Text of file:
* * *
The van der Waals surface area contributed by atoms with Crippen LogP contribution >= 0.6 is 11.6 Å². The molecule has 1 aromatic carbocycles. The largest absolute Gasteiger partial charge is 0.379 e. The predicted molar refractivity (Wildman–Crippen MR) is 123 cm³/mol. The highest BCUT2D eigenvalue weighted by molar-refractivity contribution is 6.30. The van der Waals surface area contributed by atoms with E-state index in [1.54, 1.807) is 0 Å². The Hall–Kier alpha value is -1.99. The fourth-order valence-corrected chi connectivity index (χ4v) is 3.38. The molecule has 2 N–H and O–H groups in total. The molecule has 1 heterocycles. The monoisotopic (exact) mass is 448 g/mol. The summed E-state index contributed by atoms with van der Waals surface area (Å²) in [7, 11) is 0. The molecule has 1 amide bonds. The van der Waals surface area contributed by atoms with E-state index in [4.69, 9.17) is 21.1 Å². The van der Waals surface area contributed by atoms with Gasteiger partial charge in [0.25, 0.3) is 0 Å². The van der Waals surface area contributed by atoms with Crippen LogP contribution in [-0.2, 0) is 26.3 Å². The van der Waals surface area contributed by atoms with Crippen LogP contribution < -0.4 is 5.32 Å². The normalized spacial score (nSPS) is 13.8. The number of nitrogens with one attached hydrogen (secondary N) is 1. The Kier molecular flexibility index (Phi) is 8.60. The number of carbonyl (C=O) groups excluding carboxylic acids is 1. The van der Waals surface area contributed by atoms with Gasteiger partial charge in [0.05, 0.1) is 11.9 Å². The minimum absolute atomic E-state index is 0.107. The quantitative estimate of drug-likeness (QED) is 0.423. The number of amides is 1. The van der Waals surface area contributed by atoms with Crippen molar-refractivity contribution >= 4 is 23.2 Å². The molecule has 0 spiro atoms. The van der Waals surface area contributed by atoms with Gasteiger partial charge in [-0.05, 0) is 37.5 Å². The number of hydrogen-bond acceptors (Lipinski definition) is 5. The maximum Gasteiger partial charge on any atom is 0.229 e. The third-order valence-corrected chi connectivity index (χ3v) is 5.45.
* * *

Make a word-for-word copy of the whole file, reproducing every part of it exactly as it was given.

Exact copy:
The van der Waals surface area contributed by atoms with Crippen LogP contribution >= 0.6 is 11.6 Å². The molecule has 1 aromatic carbocycles. The largest absolute Gasteiger partial charge is 0.379 e. The predicted molar refractivity (Wildman–Crippen MR) is 123 cm³/mol. The highest BCUT2D eigenvalue weighted by molar-refractivity contribution is 6.30. The van der Waals surface area contributed by atoms with E-state index in [1.54, 1.807) is 0 Å². The Hall–Kier alpha value is -1.99. The fourth-order valence-corrected chi connectivity index (χ4v) is 3.38. The molecule has 2 N–H and O–H groups in total. The molecule has 1 heterocycles. The monoisotopic (exact) mass is 448 g/mol. The summed E-state index contributed by atoms with van der Waals surface area (Å²) in [7, 11) is 0. The molecule has 1 amide bonds. The van der Waals surface area contributed by atoms with E-state index in [4.69, 9.17) is 21.1 Å². The van der Waals surface area contributed by atoms with Gasteiger partial charge in [0.25, 0.3) is 0 Å². The van der Waals surface area contributed by atoms with Crippen LogP contribution in [-0.2, 0) is 26.3 Å². The van der Waals surface area contributed by atoms with Crippen LogP contribution < -0.4 is 5.32 Å². The normalized spacial score (nSPS) is 13.8. The number of nitrogens with one attached hydrogen (secondary N) is 1. The Kier molecular flexibility index (Phi) is 8.60. The number of carbonyl (C=O) groups excluding carboxylic acids is 1. The van der Waals surface area contributed by atoms with Gasteiger partial charge in [0.05, 0.1) is 11.9 Å². The minimum absolute atomic E-state index is 0.107. The quantitative estimate of drug-likeness (QED) is 0.423. The number of amides is 1. The van der Waals surface area contributed by atoms with Crippen molar-refractivity contribution >= 4 is 23.2 Å². The molecule has 0 spiro atoms. The van der Waals surface area contributed by atoms with Gasteiger partial charge in [-0.05, 0) is 37.5 Å². The number of hydrogen-bond acceptors (Lipinski definition) is 5. The maximum Gasteiger partial charge on any atom is 0.229 e. The third-order valence-corrected chi connectivity index (χ3v) is 5.45.